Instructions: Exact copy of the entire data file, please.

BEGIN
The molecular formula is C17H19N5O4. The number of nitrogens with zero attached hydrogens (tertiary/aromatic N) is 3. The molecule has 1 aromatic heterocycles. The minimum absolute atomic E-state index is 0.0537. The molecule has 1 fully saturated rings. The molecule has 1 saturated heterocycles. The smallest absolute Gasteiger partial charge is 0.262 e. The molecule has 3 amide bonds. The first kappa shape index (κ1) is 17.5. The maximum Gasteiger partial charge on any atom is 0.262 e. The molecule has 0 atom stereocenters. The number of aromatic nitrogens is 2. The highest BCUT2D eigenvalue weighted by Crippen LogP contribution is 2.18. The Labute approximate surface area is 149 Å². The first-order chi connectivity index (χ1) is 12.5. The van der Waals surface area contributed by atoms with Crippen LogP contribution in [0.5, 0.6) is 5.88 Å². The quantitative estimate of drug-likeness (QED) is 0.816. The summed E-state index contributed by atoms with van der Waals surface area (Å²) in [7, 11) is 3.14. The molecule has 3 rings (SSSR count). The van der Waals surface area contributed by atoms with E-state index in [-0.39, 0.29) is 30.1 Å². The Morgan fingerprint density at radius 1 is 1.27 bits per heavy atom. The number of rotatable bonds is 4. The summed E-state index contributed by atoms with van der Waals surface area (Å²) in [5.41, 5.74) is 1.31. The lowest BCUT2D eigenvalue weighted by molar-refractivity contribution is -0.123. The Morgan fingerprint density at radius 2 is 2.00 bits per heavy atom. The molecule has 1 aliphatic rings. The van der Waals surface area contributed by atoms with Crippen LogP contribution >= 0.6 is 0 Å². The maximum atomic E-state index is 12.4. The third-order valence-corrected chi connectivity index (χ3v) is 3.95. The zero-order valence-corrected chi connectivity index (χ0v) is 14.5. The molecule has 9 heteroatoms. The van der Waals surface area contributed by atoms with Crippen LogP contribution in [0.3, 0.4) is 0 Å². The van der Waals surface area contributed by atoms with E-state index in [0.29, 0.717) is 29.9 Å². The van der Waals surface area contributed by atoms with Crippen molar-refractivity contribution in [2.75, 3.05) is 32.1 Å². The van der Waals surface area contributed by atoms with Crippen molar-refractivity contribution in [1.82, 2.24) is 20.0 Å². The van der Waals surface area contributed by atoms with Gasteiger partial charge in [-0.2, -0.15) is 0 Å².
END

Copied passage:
The molecular formula is C17H19N5O4. The number of nitrogens with zero attached hydrogens (tertiary/aromatic N) is 3. The molecule has 1 aromatic heterocycles. The minimum absolute atomic E-state index is 0.0537. The molecule has 1 fully saturated rings. The molecule has 1 saturated heterocycles. The smallest absolute Gasteiger partial charge is 0.262 e. The molecule has 3 amide bonds. The first kappa shape index (κ1) is 17.5. The maximum Gasteiger partial charge on any atom is 0.262 e. The molecule has 0 atom stereocenters. The number of aromatic nitrogens is 2. The highest BCUT2D eigenvalue weighted by Crippen LogP contribution is 2.18. The Labute approximate surface area is 149 Å². The first-order chi connectivity index (χ1) is 12.5. The van der Waals surface area contributed by atoms with Crippen LogP contribution in [0.5, 0.6) is 5.88 Å². The quantitative estimate of drug-likeness (QED) is 0.816. The summed E-state index contributed by atoms with van der Waals surface area (Å²) in [7, 11) is 3.14. The molecule has 3 rings (SSSR count). The van der Waals surface area contributed by atoms with E-state index in [-0.39, 0.29) is 30.1 Å². The Morgan fingerprint density at radius 1 is 1.27 bits per heavy atom. The number of rotatable bonds is 4. The summed E-state index contributed by atoms with van der Waals surface area (Å²) in [5.41, 5.74) is 1.31. The lowest BCUT2D eigenvalue weighted by molar-refractivity contribution is -0.123. The Morgan fingerprint density at radius 2 is 2.00 bits per heavy atom. The molecule has 1 aliphatic rings. The van der Waals surface area contributed by atoms with Crippen LogP contribution >= 0.6 is 0 Å². The maximum atomic E-state index is 12.4. The third-order valence-corrected chi connectivity index (χ3v) is 3.95. The zero-order valence-corrected chi connectivity index (χ0v) is 14.5. The molecule has 9 heteroatoms. The van der Waals surface area contributed by atoms with Crippen LogP contribution in [0.3, 0.4) is 0 Å². The van der Waals surface area contributed by atoms with E-state index in [0.29, 0.717) is 29.9 Å². The van der Waals surface area contributed by atoms with Crippen molar-refractivity contribution in [2.75, 3.05) is 32.1 Å². The van der Waals surface area contributed by atoms with Crippen molar-refractivity contribution in [1.82, 2.24) is 20.0 Å². The van der Waals surface area contributed by atoms with Gasteiger partial charge in [-0.2, -0.15) is 0 Å².